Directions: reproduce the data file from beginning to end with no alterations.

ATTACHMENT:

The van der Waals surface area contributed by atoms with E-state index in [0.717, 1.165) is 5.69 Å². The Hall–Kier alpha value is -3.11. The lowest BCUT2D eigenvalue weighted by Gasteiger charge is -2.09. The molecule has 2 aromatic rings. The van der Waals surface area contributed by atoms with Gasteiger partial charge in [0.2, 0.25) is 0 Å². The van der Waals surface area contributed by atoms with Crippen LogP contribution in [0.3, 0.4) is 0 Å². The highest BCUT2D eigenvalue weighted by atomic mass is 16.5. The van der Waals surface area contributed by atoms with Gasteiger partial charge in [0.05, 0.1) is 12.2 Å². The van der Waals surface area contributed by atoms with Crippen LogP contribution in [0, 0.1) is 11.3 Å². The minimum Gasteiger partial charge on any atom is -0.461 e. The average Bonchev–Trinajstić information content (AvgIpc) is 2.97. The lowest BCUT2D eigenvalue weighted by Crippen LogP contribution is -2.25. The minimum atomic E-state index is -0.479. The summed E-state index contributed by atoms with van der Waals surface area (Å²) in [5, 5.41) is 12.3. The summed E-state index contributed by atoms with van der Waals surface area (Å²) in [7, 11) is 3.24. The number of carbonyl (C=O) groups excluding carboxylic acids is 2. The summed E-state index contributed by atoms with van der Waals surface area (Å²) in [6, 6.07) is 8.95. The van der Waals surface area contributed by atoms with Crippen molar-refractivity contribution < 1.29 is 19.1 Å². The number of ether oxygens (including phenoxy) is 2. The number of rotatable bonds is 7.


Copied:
The van der Waals surface area contributed by atoms with E-state index in [0.717, 1.165) is 5.69 Å². The Hall–Kier alpha value is -3.11. The lowest BCUT2D eigenvalue weighted by Gasteiger charge is -2.09. The molecule has 2 aromatic rings. The van der Waals surface area contributed by atoms with Gasteiger partial charge in [0.2, 0.25) is 0 Å². The van der Waals surface area contributed by atoms with Crippen LogP contribution in [0.3, 0.4) is 0 Å². The highest BCUT2D eigenvalue weighted by atomic mass is 16.5. The van der Waals surface area contributed by atoms with Gasteiger partial charge in [0.05, 0.1) is 12.2 Å². The van der Waals surface area contributed by atoms with Crippen LogP contribution in [0, 0.1) is 11.3 Å². The minimum Gasteiger partial charge on any atom is -0.461 e. The average Bonchev–Trinajstić information content (AvgIpc) is 2.97. The lowest BCUT2D eigenvalue weighted by Crippen LogP contribution is -2.25. The minimum atomic E-state index is -0.479. The summed E-state index contributed by atoms with van der Waals surface area (Å²) in [5, 5.41) is 12.3. The summed E-state index contributed by atoms with van der Waals surface area (Å²) in [7, 11) is 3.24. The number of carbonyl (C=O) groups excluding carboxylic acids is 2. The summed E-state index contributed by atoms with van der Waals surface area (Å²) in [6, 6.07) is 8.95. The van der Waals surface area contributed by atoms with Crippen molar-refractivity contribution < 1.29 is 19.1 Å². The number of ether oxygens (including phenoxy) is 2. The number of rotatable bonds is 7.